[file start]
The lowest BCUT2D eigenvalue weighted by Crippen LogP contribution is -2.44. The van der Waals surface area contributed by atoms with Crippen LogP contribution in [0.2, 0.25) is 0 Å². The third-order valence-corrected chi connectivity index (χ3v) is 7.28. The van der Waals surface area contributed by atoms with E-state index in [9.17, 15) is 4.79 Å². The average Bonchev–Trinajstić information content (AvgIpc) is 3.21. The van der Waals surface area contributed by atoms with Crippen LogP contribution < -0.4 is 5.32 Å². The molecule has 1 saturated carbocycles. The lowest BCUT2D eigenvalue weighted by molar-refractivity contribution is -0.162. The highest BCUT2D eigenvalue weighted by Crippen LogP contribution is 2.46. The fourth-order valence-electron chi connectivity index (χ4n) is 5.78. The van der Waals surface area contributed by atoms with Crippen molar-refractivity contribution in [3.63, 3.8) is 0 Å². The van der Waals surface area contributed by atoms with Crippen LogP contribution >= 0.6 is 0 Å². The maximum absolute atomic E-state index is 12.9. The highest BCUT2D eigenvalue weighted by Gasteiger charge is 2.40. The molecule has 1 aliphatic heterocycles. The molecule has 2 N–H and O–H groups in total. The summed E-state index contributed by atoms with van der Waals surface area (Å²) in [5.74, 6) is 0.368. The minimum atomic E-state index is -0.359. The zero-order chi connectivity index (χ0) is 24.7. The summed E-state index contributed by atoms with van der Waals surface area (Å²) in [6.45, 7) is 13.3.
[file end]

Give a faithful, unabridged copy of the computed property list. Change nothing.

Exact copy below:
The lowest BCUT2D eigenvalue weighted by Crippen LogP contribution is -2.44. The van der Waals surface area contributed by atoms with Crippen LogP contribution in [0.2, 0.25) is 0 Å². The third-order valence-corrected chi connectivity index (χ3v) is 7.28. The van der Waals surface area contributed by atoms with E-state index in [9.17, 15) is 4.79 Å². The average Bonchev–Trinajstić information content (AvgIpc) is 3.21. The van der Waals surface area contributed by atoms with Crippen LogP contribution < -0.4 is 5.32 Å². The molecule has 1 saturated carbocycles. The lowest BCUT2D eigenvalue weighted by molar-refractivity contribution is -0.162. The highest BCUT2D eigenvalue weighted by Crippen LogP contribution is 2.46. The fourth-order valence-electron chi connectivity index (χ4n) is 5.78. The van der Waals surface area contributed by atoms with Crippen molar-refractivity contribution in [3.63, 3.8) is 0 Å². The van der Waals surface area contributed by atoms with Crippen LogP contribution >= 0.6 is 0 Å². The maximum absolute atomic E-state index is 12.9. The highest BCUT2D eigenvalue weighted by Gasteiger charge is 2.40. The molecule has 1 aliphatic heterocycles. The molecule has 2 N–H and O–H groups in total. The summed E-state index contributed by atoms with van der Waals surface area (Å²) in [5.74, 6) is 0.368. The minimum atomic E-state index is -0.359. The zero-order chi connectivity index (χ0) is 24.7. The summed E-state index contributed by atoms with van der Waals surface area (Å²) in [6.45, 7) is 13.3.